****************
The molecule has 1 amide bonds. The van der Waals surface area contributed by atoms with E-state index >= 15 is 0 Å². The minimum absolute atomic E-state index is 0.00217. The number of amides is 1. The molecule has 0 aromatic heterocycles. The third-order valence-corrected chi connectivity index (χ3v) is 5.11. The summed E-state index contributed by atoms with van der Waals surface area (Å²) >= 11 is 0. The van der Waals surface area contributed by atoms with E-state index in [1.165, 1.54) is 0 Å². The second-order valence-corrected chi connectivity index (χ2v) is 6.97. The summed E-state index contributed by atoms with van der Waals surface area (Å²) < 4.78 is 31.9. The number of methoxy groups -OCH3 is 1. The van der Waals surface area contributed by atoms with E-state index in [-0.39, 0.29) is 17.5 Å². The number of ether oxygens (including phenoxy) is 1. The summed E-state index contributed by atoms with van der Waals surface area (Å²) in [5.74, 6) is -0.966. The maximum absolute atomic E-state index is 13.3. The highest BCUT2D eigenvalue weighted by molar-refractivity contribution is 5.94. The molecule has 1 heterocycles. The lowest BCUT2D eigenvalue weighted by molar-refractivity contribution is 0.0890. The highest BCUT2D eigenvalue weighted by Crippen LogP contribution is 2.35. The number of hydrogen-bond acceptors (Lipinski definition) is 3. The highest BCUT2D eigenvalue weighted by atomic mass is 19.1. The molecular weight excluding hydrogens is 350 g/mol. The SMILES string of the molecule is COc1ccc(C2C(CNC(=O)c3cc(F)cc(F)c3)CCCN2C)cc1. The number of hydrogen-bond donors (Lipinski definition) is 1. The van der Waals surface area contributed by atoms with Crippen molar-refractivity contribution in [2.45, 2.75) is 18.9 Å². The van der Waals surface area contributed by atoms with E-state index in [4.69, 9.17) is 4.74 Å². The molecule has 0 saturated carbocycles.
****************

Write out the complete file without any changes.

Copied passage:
The molecule has 1 amide bonds. The van der Waals surface area contributed by atoms with E-state index >= 15 is 0 Å². The minimum absolute atomic E-state index is 0.00217. The number of amides is 1. The molecule has 0 aromatic heterocycles. The third-order valence-corrected chi connectivity index (χ3v) is 5.11. The summed E-state index contributed by atoms with van der Waals surface area (Å²) >= 11 is 0. The van der Waals surface area contributed by atoms with E-state index in [1.165, 1.54) is 0 Å². The second-order valence-corrected chi connectivity index (χ2v) is 6.97. The summed E-state index contributed by atoms with van der Waals surface area (Å²) < 4.78 is 31.9. The number of methoxy groups -OCH3 is 1. The van der Waals surface area contributed by atoms with E-state index in [-0.39, 0.29) is 17.5 Å². The number of ether oxygens (including phenoxy) is 1. The summed E-state index contributed by atoms with van der Waals surface area (Å²) in [5.74, 6) is -0.966. The maximum absolute atomic E-state index is 13.3. The highest BCUT2D eigenvalue weighted by molar-refractivity contribution is 5.94. The molecule has 1 heterocycles. The lowest BCUT2D eigenvalue weighted by molar-refractivity contribution is 0.0890. The highest BCUT2D eigenvalue weighted by Crippen LogP contribution is 2.35. The number of hydrogen-bond acceptors (Lipinski definition) is 3. The highest BCUT2D eigenvalue weighted by atomic mass is 19.1. The molecular weight excluding hydrogens is 350 g/mol. The SMILES string of the molecule is COc1ccc(C2C(CNC(=O)c3cc(F)cc(F)c3)CCCN2C)cc1. The number of hydrogen-bond donors (Lipinski definition) is 1. The van der Waals surface area contributed by atoms with Crippen molar-refractivity contribution in [2.45, 2.75) is 18.9 Å². The van der Waals surface area contributed by atoms with E-state index in [4.69, 9.17) is 4.74 Å². The molecule has 0 saturated carbocycles.